A national bipartisan commission wants to make changes to how local communities treat children during and after disasters. State and federal leaders met today with school officials from Cedar Rapids, Parkersburg, and New Hartford.
The National Commission on Children and Disasters was created by President Bush and Congress in 2007 with the intent of drawing attention to how tragedies affect children. Chairperson Mark Shriver says the 2008 floods and tornadoes in Iowa are examples of how schools and daycare centers should have back-up plans.
He says one simple, low-cost solution includes letting parents know where their children will be relocated when a disaster strikes.“There are more requirements to include dogs and cats in disaster planning then there are requirements for children. This has got to change,” Shriver says.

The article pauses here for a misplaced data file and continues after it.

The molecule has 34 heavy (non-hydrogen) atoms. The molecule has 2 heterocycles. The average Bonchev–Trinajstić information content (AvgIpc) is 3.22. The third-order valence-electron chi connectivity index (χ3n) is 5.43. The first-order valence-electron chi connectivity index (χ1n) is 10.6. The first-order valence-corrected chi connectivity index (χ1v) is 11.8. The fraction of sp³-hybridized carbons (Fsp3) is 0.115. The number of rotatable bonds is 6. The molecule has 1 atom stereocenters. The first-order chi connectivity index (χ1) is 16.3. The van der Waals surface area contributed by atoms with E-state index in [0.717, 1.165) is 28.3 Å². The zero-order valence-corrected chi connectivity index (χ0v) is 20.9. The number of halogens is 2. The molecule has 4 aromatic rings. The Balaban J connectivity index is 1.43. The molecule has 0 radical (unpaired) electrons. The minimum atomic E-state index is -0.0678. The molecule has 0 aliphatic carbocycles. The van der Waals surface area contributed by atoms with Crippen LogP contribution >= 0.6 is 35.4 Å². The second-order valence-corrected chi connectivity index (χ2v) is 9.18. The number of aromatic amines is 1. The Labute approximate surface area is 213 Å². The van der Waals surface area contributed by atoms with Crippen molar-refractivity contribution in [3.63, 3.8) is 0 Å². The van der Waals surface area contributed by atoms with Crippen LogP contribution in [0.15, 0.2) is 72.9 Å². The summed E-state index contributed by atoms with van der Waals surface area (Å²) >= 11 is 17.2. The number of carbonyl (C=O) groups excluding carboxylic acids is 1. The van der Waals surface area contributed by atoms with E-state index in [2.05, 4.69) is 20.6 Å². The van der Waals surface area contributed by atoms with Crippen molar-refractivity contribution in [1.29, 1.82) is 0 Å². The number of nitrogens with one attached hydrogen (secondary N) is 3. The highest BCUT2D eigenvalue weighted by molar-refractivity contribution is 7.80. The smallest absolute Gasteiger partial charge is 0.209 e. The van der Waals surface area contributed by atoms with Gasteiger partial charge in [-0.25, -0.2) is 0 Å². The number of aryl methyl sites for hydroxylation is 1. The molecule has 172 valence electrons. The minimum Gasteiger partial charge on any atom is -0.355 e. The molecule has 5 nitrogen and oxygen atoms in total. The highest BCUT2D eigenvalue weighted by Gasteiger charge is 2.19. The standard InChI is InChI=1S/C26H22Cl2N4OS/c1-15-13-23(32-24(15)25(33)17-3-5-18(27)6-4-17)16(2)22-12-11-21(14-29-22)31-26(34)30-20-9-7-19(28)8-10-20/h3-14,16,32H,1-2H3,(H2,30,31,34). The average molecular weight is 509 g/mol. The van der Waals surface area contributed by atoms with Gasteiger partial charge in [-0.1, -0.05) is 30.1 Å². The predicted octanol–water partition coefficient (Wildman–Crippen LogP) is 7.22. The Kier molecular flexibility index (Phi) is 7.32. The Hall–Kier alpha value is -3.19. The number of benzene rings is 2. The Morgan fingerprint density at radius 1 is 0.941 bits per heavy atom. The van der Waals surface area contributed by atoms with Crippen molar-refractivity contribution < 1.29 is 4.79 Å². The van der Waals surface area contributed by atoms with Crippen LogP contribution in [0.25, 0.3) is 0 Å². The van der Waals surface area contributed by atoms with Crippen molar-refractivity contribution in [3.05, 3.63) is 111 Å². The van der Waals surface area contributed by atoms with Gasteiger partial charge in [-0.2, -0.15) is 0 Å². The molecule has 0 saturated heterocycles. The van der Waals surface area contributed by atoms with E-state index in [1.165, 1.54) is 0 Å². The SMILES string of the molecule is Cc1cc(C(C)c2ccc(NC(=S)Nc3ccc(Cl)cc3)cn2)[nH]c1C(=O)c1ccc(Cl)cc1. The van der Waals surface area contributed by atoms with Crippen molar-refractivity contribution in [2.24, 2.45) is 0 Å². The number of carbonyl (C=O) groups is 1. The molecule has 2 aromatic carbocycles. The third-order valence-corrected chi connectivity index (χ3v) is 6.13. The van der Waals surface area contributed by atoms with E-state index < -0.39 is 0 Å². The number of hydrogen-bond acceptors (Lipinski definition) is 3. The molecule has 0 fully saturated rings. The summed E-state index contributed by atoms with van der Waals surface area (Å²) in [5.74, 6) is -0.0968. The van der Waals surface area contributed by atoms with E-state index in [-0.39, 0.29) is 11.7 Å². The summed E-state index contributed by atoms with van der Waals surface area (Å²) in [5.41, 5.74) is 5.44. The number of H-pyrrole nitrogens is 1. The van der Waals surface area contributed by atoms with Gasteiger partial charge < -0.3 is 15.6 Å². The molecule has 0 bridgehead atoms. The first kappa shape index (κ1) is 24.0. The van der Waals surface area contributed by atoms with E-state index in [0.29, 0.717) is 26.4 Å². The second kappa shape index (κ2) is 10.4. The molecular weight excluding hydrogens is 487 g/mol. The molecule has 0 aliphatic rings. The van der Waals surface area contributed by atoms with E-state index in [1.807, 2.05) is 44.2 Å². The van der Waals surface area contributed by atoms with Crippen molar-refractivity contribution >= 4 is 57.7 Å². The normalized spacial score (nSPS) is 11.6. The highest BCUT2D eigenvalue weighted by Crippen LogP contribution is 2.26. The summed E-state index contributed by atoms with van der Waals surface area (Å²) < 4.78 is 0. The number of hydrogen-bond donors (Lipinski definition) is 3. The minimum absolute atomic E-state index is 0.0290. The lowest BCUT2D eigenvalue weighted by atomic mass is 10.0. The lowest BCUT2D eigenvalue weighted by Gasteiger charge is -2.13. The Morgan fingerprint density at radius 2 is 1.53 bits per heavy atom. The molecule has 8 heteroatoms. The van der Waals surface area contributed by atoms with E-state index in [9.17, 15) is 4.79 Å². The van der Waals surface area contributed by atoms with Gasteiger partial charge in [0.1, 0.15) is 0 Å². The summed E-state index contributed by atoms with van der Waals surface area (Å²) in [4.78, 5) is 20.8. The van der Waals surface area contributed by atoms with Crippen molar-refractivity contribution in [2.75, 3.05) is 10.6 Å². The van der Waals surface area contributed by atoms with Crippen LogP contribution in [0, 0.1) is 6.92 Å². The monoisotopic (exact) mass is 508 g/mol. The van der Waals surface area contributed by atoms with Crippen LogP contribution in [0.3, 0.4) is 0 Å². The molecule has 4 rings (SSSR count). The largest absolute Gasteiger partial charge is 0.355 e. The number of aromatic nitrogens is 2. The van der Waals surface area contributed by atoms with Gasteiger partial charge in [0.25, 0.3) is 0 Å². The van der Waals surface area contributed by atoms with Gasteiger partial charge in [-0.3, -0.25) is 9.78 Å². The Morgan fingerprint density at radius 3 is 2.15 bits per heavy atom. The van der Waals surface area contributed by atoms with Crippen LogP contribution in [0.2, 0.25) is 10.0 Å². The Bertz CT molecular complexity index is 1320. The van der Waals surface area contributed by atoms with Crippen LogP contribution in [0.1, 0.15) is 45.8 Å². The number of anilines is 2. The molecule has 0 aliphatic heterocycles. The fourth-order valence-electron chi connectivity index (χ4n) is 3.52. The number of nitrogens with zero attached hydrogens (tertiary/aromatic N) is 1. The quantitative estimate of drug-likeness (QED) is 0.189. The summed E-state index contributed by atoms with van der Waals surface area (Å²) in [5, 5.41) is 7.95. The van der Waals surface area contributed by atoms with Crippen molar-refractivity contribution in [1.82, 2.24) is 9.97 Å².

Shriver says a bill introduced in Congress would require centers with children to come up with disaster plans in order to receive federal funding. He says it’s just “common sense” planning that the government would require.
Commissioner, David Schonfeld says there are no comprehensive national, state, or local plans to help children after a disaster. “Until the rebuilding is completed, until all the schools are back-up and running fully, until housing is restored, until the economy recovers, children and their families will continue to feel some of the stress of that disaster,” Schonfeld says.
Commissioners say disaster-affected Iowa communities such as Parkersburg, New Hartford, and Waverly helped children recover more quickly than in other parts of the country but they say better planning would have led to better results.